Desperately seeking Speyside

Desperately seeking Speyside

“To set foot somewhere is a physical connection, a sense of truly being there. I wanted to feel Speyside as terra firma.” Pictures and story by a footsore Michael Jackson

Travel | 16 Jul 2001 | Issue 17 | By Michael Jackson

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People who appreciate Scotch whisky allude knowingly to ‘Speyside’, a magical source of elegant, complex, distillates, but exactly where is this place? It hides among the pines and in the glens, but where does it begin and end? Like a
mythical kingdom, it is vignetted, vague, dissolving at the edges, rather than having defined borders. It is shaped by streams and rivers, and takes its life from their waters. They become the water of life. The Spey is not the only river but it is the biggest and fastest, the eponymous power in the kingdom. I have seen the Spey a hundred times, over the past 25 years, as I travelled to this distillery or that. I have lingered for a moment on its banks, or on bridges over its waters, but these have been brief encounters. I wanted to follow it, to walk with it for a few hours at a time. To ‘set foot’ somewhere is a physical connection, a sense of truly being there. I wanted to feel Speyside as terra firma. Because I thought that the mouth of the river would be less disputed than its source, I decided to start there. It would mean an uphill walk, but that would make the connection all the more physical. From Inverness, by road or rail, there are early glimpses of the coast. Between Elgin and Buckie, there might be the odd sighting of Spey Bay. On the coastline is the hamlet of the same name. That was the place where I wanted to begin. When I got there, I discovered that the river had moved. It keeps on moving. I don’t just mean rolling along. I mean shifting sideways, occasionally to the east, more often to the west, toward Kingston-on-Spey. If this were to continue, they might have to change the name to Kingston-under-Spey. Despite its sometimes placid appearance, the Spey is in parts one of the fastest-flowing rivers in Britain and periodically floods. Apparently it excels at “behaving spectacularly badly,” I was told. At Spey Bay, it daily tussles with currents in the Moray Firth. Every 10 years or so mechanical diggers are brought to put if back on the straight and narrow. As the river migrates, it leaves a series of lagoons, separated by shingle bars. The lagoons are now a reserve for wading birds. On the east bank, a statue of an osprey was being upstaged by a live one swooping into the waters for a fish supper. The gulls were outraged. The mute swans said nothing: they prefer to dine off algae and salt-marsh plants. The bay has grey seals, too, and bottle-nosed dolphins, their behaviour and numbers monitored by the Scottish Wildlife Trust.Salmon from the river were once stored in ice collected through the winter. The ice houses, built in 1830s, survive as a museum, a series of turf-roofed, arched, brick bunkers. A strange, distinctive, landscape half-hiding ghostly, unfamiliar, structures of early industry, heightens the sense of a mysterious kingdom.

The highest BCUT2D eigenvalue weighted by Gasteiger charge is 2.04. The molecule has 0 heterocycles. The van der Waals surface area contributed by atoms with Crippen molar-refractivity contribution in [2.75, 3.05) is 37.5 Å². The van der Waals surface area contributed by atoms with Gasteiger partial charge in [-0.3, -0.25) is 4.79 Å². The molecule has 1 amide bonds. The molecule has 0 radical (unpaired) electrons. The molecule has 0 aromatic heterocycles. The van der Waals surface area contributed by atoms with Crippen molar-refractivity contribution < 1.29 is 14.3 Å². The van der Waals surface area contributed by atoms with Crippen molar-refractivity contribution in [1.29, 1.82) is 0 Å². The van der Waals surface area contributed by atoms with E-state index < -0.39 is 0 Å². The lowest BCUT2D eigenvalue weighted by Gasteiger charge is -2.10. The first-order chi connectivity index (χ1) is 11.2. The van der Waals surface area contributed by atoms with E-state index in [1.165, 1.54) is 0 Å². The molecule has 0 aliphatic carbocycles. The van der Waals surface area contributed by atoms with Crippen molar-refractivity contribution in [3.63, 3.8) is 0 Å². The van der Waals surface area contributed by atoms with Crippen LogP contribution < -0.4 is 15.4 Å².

Fishermen had worn a track to follow, but I quickly seemed to be losing the river. People sometimes complain about this, I was told by my companion Alison Wilson, a ranger on the Speyside Way. The route’s name leads people to expect that it will cling to the river. It does not always conform, but it rarely wanders far. I was lucky to have Alison’s company: normally she guides parties of no fewer than six or seven and her services are much in demand. Her colleague Jim Strachan, who manages the service, co-authored a guide to the Speyside Way (published by Rucksack Reader service). This is a long-distance walking route, one of four in Scotland. It is looked after by the ranger service under the auspices of the Moray and Highland counties. The main route is 65 miles long, but two branches add a further four and 15 respectively. Although the entire walk is indicated with marking posts, and much effort and expense goes into maintaining them and clearing the paths, the route did not always seem clear to me. I am not sure how I would have fared without Alison. We threaded our way through a braiding of wet woodland, its swampier tracts drooping with mare’s tails, Alison pointed out the flowers of the greater and lesser stitchwort, the blue bugle and the red campion. After only a couple of miles, I swore I could smell peat. It turned out to be the tar-like, resiny aroma of Scots pine. I began to wonder how much this omnipresent tree contributes to the atmosphere of whisky warehouses. On the floor of this wooded stretch wee wild sage and woodruff. “The smell of Scottish woodland. I love it,” sighed Alison. I began to fancy a whisky. Next time, I’ll take a hip flask. We rediscovered the river, and saw a ghillie’s hut with a bench outside. Alison asked the ghillie if we might sit down and the ghillie told us we were looking at a ford that was crossed before the battle of Culloden. The walk had a short urban stretch in Fochabers, then a rock road climbed steeply through forest and over the shoulder of Ben Aigen. Alison fetched out her binoculars to look back for the Auchroisk Distillery, but had more luck facing across the river to catch sight of the saltire fluttering above Speyburn, at Rothes. Anyone vacationing on Speyside for the first time should go to the little town of Rothes (especially for the gardens at Glen Grant), Elgin (for Gordon and MacPhail’s shop) and Dufftown (for Glenfiddich), and hear each claim to be the whisky capital. The village of Craigellachie is smaller, but Telford’s flood-resistant bridge is the river’s most specific symbol. That was where my first day’s walk ended, at the foot of the crag behind which rises the farm and Macallan’s château. On Speyside, I usually stay at the Craigellachie Hotel and had settled for the familiar. As a city boy, ill-equipped for the country life, I don’t mind colluding with the notion that the Craigellachie is my country home, offering a restorative plate of sandwiches, several hundred whiskies, and an armchair to rest my weary body. I had made arrangements to be picked up at the end of each day’s walking. Some other hotels or bed and breakfast places along the route will make such arrangements. A list, also with information on camp sites, is available from the ranger service. On a tighter budget, I would have been comfortable at the Highlander, a small hotel and pub also in Craigellachie. A total time of five, six or seven days is suggested for the entire route, with the shortest stretch being four or five miles and the longest being 17. I never did more than five or six before arranging to be collected. When and where? Thank heavens for mobile phones, though they don’t always work when there is a mountain in the way.With my liking for old industrial sites, the most appealing stretch for me was the one following the track of the old Strathspey Railway. The trains first ran in 1863, stopped carrying passengers and distillery workers in 1965, but still hauled barley up the valley, and whisky back down, until 1971. The railway was a great Victorian achievement in miniature and it sealed Speyside’s elevation from smuggler’s haunt to the home of world-famous whiskies. It must have been a wonderful ride, though its bridges, cuttings and embankments today cost a King’s Ransom to maintain. The old railway station at Aberlour is now a tea room. At Dailuaine, the station sign had been newly painted, making the platform seem all the more forlorn as it overlooked the grassy track. We crossed the river by a bridge that once also carried the trains, and were afforded a good look at the Imperial Distillery built in 1897. A glimpse of grandeur, then we were back among the bracken and wild roses. The former private railway platform of Knockando House, another symbol of prosperity and power, is now overgrown. Then I spotted the pagoda of the Knockando Distillery and the flag of J&B. An interlude of sun lit the bubbling river below, and filtered through the arbour of ash trees to warm the grass beneath our feet. It seemed an unlikely time and place in which to be reminded of St James’s, where other whisky tourists would be dodging the cabs and buses in search of Justerini & Brooks or Berry Brothers (or, these days, Vintage Hallmark). At Tamdhu, the station has two platforms and a signal box. We sat down, unpacked our sandwiches, and contemplated mountains of casks outside the distillery. The most mountainous part of the walk, next day, began at Auldich, with Jeff Charlton, a ranger for the Glenlivet Estate. We were now high enough, and sufficiently cold, for snowberries and cloudberries. For the first time, I found myself frequently out of breath. I would stop and turn to enjoy the vistas – a good excuse for a rest. During these pauses, I learned a lot from Jeff about the management of the heather-covered grouse moors, and its influence on the colours of the foliage. At 1,480 feet, the heather gave way to a plateau of quartz and limestone. On the way down, there was peat underfoot and, suddenly, in the distance the plume of steam from The Glenlivet looked near – yet two hours away at my flagging pace. I’d wanted to end my walk at the most historically famous distillery on Speyside. Never have I been more pleased by a dram of its product. Next year, I will attempt make it to Tomintoul.For information on The Speyside Way call +44 (0) 1340 881266